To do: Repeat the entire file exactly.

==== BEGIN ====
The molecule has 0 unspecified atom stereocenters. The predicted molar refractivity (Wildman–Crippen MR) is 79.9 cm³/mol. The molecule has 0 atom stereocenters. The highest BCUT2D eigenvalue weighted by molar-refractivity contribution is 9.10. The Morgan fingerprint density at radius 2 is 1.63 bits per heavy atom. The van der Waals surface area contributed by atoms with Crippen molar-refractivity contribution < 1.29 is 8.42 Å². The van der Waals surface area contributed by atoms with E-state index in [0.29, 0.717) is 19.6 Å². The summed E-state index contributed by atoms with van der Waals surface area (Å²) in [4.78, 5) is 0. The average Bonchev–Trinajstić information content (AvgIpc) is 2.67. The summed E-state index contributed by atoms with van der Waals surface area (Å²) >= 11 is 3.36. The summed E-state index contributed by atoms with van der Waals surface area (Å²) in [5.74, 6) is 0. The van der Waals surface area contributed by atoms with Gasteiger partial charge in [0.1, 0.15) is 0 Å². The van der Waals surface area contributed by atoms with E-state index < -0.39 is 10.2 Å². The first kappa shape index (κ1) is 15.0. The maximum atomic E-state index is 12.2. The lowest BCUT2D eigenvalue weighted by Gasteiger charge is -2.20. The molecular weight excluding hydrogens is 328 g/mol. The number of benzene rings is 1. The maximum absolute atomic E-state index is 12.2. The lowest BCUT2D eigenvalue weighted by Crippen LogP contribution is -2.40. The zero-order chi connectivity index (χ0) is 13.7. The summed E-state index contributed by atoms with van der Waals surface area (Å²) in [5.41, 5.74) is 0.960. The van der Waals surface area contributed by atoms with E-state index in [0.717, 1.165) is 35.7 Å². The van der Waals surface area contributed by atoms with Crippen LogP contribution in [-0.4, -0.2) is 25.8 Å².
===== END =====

The molecule has 0 unspecified atom stereocenters. The predicted molar refractivity (Wildman–Crippen MR) is 79.9 cm³/mol. The molecule has 0 atom stereocenters. The highest BCUT2D eigenvalue weighted by molar-refractivity contribution is 9.10. The Morgan fingerprint density at radius 2 is 1.63 bits per heavy atom. The van der Waals surface area contributed by atoms with Crippen molar-refractivity contribution < 1.29 is 8.42 Å². The van der Waals surface area contributed by atoms with E-state index in [0.29, 0.717) is 19.6 Å². The summed E-state index contributed by atoms with van der Waals surface area (Å²) in [4.78, 5) is 0. The average Bonchev–Trinajstić information content (AvgIpc) is 2.67. The summed E-state index contributed by atoms with van der Waals surface area (Å²) >= 11 is 3.36. The summed E-state index contributed by atoms with van der Waals surface area (Å²) in [5.74, 6) is 0. The van der Waals surface area contributed by atoms with Gasteiger partial charge in [0.1, 0.15) is 0 Å². The van der Waals surface area contributed by atoms with E-state index < -0.39 is 10.2 Å². The first kappa shape index (κ1) is 15.0. The maximum atomic E-state index is 12.2. The lowest BCUT2D eigenvalue weighted by Gasteiger charge is -2.20. The molecular weight excluding hydrogens is 328 g/mol. The number of benzene rings is 1. The maximum absolute atomic E-state index is 12.2. The lowest BCUT2D eigenvalue weighted by Crippen LogP contribution is -2.40. The zero-order chi connectivity index (χ0) is 13.7. The summed E-state index contributed by atoms with van der Waals surface area (Å²) in [5.41, 5.74) is 0.960. The van der Waals surface area contributed by atoms with E-state index in [0.717, 1.165) is 35.7 Å². The van der Waals surface area contributed by atoms with Crippen LogP contribution in [-0.4, -0.2) is 25.8 Å².